MxNet C Api Executor Reshape Question


I’m relatively new to MxNet, so apologies off the bat if I have missed something in the documentation or the forums that I should know.

I am using the MxNet C API for inference, and trying to use it for NLP-style tasks where I have varying shape inputs. The first approach I tried was: (1) Bind an executor to a Symbol graph using the maximum size input shapes I allow; (2) Use the MXExecutorBindEX() or the MXExecutorReshape() calls for each new input I have, using the original executor as shared memory, to create a local executor specifically for the current input shape. Then use this local executor for the current input and discard it when done.

The problem I faced with the above approach is too much latency overhead. I was seeing an extra 6.5 - 8.5 ms per call when using these options (depending on if I used MXExecutorReshape or MXExecutorBindEx), compared to measuring the speed when I simply have a single fixed input size.

So the next approach I thought to try was to only allow a fixed number of different input sizes, and create an executor for each input size I support. I just need to pad all input I receive to the nearest allowable size it fits in, and then choose the appropriate executor for that shape. This way I only pay the cost of MXExecutorReshape() during initialization, as opposed to each time I want to process new data.

However when I tried this approach, it became clear that successive calls to MXExecutorReshape() invalidate the executor returned by the previous calls, so that it is only valid to use the reshaped executor associated with the very last call to MXExecutorReshape().

After looking at the code, as far as I can tell (again, I’m new to MxNet and so might be missing something), this doesn’t seem to be a fundamental limitation to the GraphExecutor class, however it is because the MxNet C API is using a single thread local vector to store NDArray objects associated with an executor. So each new call to MXExecutorReshape() clears out the thread local vector of NDArray objects that were shaped appropriately for the previous reshape call. See this code for what I am referring to:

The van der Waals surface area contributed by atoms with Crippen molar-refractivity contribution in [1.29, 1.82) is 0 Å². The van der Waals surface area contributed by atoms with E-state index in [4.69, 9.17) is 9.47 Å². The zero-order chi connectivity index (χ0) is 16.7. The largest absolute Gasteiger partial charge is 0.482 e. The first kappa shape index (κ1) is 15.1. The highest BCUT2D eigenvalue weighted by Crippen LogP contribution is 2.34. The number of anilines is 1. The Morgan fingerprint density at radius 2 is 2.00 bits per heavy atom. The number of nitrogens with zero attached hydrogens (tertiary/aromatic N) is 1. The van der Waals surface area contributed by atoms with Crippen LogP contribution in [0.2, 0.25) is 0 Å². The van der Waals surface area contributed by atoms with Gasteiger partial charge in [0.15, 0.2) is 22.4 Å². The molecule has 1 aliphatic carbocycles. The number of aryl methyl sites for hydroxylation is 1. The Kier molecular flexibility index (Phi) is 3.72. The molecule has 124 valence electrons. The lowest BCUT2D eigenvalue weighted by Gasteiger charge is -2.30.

(From. Many lines omitted for clarity)
int MXExecutorReshape(...) {
    MXAPIThreadLocalEntry *ret = MXAPIThreadLocalStore::Get();
    for (const auto& nd : in_arg_vec) {
        ret->ret_handles.push_back(new NDArray(nd))

I think this behavior could be changed, so that the thread local storage is really a map from an executor handle to a vector of NDArray objects, then the MXExecutorReshape() call wouldn’t have to wipe out anything, it would just set the thread local “ret_handles” array appropriate for the newly created executor object. Then all the other c api functions that use the thread local “ret_handles” vector would have to be modified to first get the right vector based on the ExecutorHandle they are passed. For example:

MXAPIThreadLocalEntry *ret = MXAPIThreadLocalStore::Get();
ret->ret_handles.get(executor_handle) <--- this is the Vector<NDArray> to use for executor_handle

If anyone could comment on the above, namely: Does this sound like a correct understanding of the current MxNet landscape with respect to handling varying shape inputs? If not, please help me understand better and suggest alternatives. If so, please let me know if my proposed solution sounds feasible, and if so I can try to put in a patch.


@reminisce @eric-haibin-lin

Maybe I missed something here, but in your proposed solution, if you already have created multiple executors of different input shapes, what’s the point of using a map storing executor -> vector<NDArray>?

Hi Reminisce,

First, I should mention that I now have a work around that is giving me a working solution. So the below isn’t time critical for me, but I still think there is a bug in the current api that would be useful to resolve.

The problem with the current API is that calls to MXExecutorOutputs() return the following:

*out = dmlc::BeginPtr(ret->ret_handles);

That is, they return a pointer to the data being held by ret->ret_handles, i.e. &(ret->ret_handles[0]). But when you create a new executor, either by reshaping or calling BindEX or even just creating a brand new executor, the ret->ret_handles vector will change and invalidate the old pointers returned by MXExecutorOutputs(). This is being treated as a global variable in the c api code.

So basically what it means is the following:

  1. Even though MXExecutorOutputs() takes an ExecutorHandle object, future calls to Bind invalidate the use of MXExecutorOutputs() for previously created ExecutorHandle objects. It is only valid to call this function for the most recently created ExecutorHandle object.